The underlying economic and political changes which laid the foundations for new forms of Leftist politics are made clearer through a reading of the two chapters from Steve Wright’s “Storming Heaven”. This book has been sitting on my bookshelf for about a year now and I was glad to finally get the incentive to start reading it (although it felt a little like cheating skipping to the final chapter).

Wright’s first chapter focuses on the major leftist organisations in 1950’s and 1960’s Italy, the Communist party (PCI) and the socialist party (PSI) and their gradual incorporation into the world of formal politics with both parties aiming for centre coalitions using the political capital gained by fighting the fascists during the endgame of the second world war and an economic boom brought about by productivity bargains and the Marshall plan. This economic boom occurred between 1948 and 1962 and exacerbated an uneven geographical development of Northern and Southern Italy. For a brief but interesting analysis of this see Ernest Dowson’s “The Italian Background” over at libcom. The increasingly dogmatic reformist politics of the PCI and the PSI led to many radical leftists leaving these groups and beginning to develop their own ideas. Particularly around the concept of class composition and attempting to develop a parallel sociology to that of bourgeois sociology and develop it as an analytical tool for radical social change. These militant workers enquiries revealed lots about changing forms of production and the increasing irrelevance of the unions and leftist parties to ordinary workers struggles.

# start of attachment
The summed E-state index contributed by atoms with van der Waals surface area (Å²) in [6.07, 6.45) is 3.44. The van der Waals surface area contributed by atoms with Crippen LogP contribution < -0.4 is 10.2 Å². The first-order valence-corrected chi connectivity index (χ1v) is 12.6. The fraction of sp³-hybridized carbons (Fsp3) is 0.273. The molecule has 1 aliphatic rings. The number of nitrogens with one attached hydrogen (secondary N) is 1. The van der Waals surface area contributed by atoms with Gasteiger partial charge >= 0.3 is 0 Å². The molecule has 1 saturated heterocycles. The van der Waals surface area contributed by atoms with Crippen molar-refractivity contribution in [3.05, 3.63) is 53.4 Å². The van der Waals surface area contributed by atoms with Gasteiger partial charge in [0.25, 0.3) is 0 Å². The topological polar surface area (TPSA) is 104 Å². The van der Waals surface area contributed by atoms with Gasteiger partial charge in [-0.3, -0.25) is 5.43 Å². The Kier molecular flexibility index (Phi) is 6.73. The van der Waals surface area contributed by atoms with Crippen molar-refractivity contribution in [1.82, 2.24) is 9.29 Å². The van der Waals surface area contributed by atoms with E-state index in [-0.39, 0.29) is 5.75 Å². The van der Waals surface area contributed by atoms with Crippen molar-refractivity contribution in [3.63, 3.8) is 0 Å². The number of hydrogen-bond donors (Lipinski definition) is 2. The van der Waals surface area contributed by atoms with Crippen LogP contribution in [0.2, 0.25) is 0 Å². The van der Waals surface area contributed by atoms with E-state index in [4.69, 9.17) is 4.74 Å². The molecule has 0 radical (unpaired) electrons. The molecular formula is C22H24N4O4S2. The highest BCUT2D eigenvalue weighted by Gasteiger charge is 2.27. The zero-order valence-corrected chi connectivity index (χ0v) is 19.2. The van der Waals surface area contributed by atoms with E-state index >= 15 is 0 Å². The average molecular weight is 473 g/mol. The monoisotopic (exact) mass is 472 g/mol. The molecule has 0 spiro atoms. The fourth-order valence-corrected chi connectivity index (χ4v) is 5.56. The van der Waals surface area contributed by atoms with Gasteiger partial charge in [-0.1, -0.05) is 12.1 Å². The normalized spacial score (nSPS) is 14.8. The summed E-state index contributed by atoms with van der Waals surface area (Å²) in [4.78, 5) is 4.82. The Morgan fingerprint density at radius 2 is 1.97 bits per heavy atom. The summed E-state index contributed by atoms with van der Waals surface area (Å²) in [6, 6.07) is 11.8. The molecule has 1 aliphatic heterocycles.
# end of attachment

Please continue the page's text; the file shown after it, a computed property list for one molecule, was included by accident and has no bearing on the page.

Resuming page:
By the final chapter, set almost two decades after the first, Wright paints an image of an organised Left in chaos with the Autonomia movement facing a choice between self-conscious political ghettoisation or combattentismo, the cult of machismo and political violence which occurred in several places throughtout Europe and North America during this period (presumably as a response to the petering out of the radical potential of the New Left, though I’m certainly no expert). Wright argues that a political disconnect has occurred between the Operaist (Workerist) current and the movements of Autonomia, whose politics emphasised “needs over duty, difference over homogeneity, the localised and personal over class struggle”. This new political language marks a clear break from political ideas and forms of organising which were becoming increasingly irrelevant. The Rivolta Femminile article is one clear example of this rupture with traditional forms of worker based politics. The worker as the privileged political subject was undermined.

As the quote I chose to start this post with highlights the autonomous politics of 1970’s Italy mark a clear break with previous modes of organising. However, some of the concepts of tools of operaismo, and the workers tradition in general, still have purchase today. As I’ve mentioned in a few other posts the concept of class composition, is useful for those of us organising beyond the capital relation. The political laboratory of Italy in the 1970’s speaks to those of us involved, yet demand a critical analysis, whilst the impotence of the unions and the failure of workerist politics are still clearly evident, so to are many forms of political activism which have been associated with Leftist politics in the past twenty years. Ultimately what I’ve taken from this week’s reading has been an analysis of political change in a political situation not too far removed from our own yet still with enough distance that it’s political contours can be fairly clearly sketched out. What we witness when we place these three chapters in a chronological order is a story of political experimentation, successes (even if at first they don’t appear as such) and also failures. Hopefully future reading will beign to untangle the move towards analysing the “Social factory” and the move towards extra-parliamentary politics.